As consumption accounts for around 70% of the US economy, data points such as retail sales garner a lot of attention from traders and of course the Federal Reserve.
And as the US economy contracted unexpectedly by -1.4% in Q1, it came as quite a relief that April’s retail sales figures beat expectations yesterday. Retail sales rose 0.9% in April (0.6% expected) and data for March was upwardly revised to 1.4%. Motor vehicles and parts, which accounted for 37.5% of the broad data set rose 2.2%, whilst core retail sale rose 1%. Industrial production also rose to a 6-month high of 1.1%, so these provide hope that GDP in Q2 won’t contract.
However, let’s not lose sight of the fact that retail sales have diminished over the past three months, even if it did surprise to the upside yesterday. Auto and parts – which accounted for 37.5% of the data set was also the largest contributor, and we need to question how often consumers will buy cars going forward.
Whilst retail sales beat, we’re not out of the bearish woods yet
Perhaps consumers are indeed bringing forward their purchases as they know interest rates and inflation will be higher, and that could explain why retail sales are outperforming for now. Inflation expectations remain at multiyear highs, along with prices paid by companies. Servicing debts (such as credit cards) will become more expensive as the Fed hike. And whilst supply chain bottlenecks are beginning to ease, we don’t know how long it will take for supply chains to be restored to their former ‘well-greased’ selves. Besides, the war in Ukraine and lockdowns across China provide new sources of inflation, which means the Fed will have to be more aggressive if they cannot tame inflation (which negates growth). Ultimately, as nice as yesterday’s data was for Q2 GDP, the US economy is not out of the bearish woods yet.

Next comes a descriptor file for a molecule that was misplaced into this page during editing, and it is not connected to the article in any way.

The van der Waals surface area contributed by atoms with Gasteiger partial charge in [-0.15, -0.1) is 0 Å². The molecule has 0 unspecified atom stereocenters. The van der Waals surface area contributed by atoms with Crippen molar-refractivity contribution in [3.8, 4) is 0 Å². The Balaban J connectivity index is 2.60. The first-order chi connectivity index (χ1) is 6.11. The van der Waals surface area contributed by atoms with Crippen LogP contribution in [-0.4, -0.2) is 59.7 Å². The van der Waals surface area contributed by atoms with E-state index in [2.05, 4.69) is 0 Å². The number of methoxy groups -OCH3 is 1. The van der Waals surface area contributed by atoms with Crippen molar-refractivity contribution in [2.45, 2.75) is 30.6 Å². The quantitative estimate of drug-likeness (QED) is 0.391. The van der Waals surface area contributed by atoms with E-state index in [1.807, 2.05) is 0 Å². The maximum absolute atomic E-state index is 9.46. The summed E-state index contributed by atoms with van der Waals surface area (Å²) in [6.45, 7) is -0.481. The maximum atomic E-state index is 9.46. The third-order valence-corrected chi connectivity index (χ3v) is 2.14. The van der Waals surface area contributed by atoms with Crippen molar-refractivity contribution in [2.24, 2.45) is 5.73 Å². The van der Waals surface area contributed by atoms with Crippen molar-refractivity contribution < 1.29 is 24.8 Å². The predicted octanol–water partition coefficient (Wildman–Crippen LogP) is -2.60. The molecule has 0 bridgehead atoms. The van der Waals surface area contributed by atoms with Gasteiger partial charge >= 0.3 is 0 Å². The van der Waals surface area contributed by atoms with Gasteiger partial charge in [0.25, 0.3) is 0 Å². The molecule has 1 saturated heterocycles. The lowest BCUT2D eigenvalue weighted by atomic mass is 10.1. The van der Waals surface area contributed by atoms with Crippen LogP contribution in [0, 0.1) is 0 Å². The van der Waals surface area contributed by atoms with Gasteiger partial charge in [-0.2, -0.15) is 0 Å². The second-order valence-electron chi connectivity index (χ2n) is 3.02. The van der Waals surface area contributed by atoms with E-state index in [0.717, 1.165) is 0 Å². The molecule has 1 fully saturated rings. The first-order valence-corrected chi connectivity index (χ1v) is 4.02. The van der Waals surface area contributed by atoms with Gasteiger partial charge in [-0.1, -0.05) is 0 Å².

It does however provide a reprieve for Wall Street, which faced continued selling pressure due to concerns of stagflation. And another positive headline for investors to mull over is that Liu He (China’s Vice Premier and closest economic advisor to Xi Jinping) told industry executives yesterday that China must “support the platform economy”. Otherwise known as the technology sector.
Nasdaq 100 futures: Weekly chart
By Friday’s close, the Nasdaq 100 had fallen for six consecutive weeks – a bearish sequence not seen since late 2012. But it closed with a bullish hammer which perfectly respected the 50% retracement between its all-time high (ATH) and March 2020 low. Given it also held above its 200-week eMA, we strongly suspect a period of mean reversion is now due.
Whether it will be the beginning of a large countertrend bounce (or bear market rally) or lame attempt to lift itself from its lows remains to be seen. So we’ll focus on the shorter timeframes over the near-term.Nasdaq 100 trading guide
Nasdaq 100 futures: Four-hour chart
A potential reversal pattern is forming on the four-hour chart called an inverse hand and shoulders. It projects a target around 13,376, although 13,200 also makes a viable target near the 200-bar eMA. Prices have made a minor attempt to break the neckline around 12.558 but it lacks conviction in the Asian hours. We would therefore like to see a break above 12,710 before gaining confidence a breakout has occurred.
Out bias remains bullish above 12,219 (RS), and we’d still be interested in considering long setups above this level, should prices retrace towards it instead of breaking higher from the reversal pattern.
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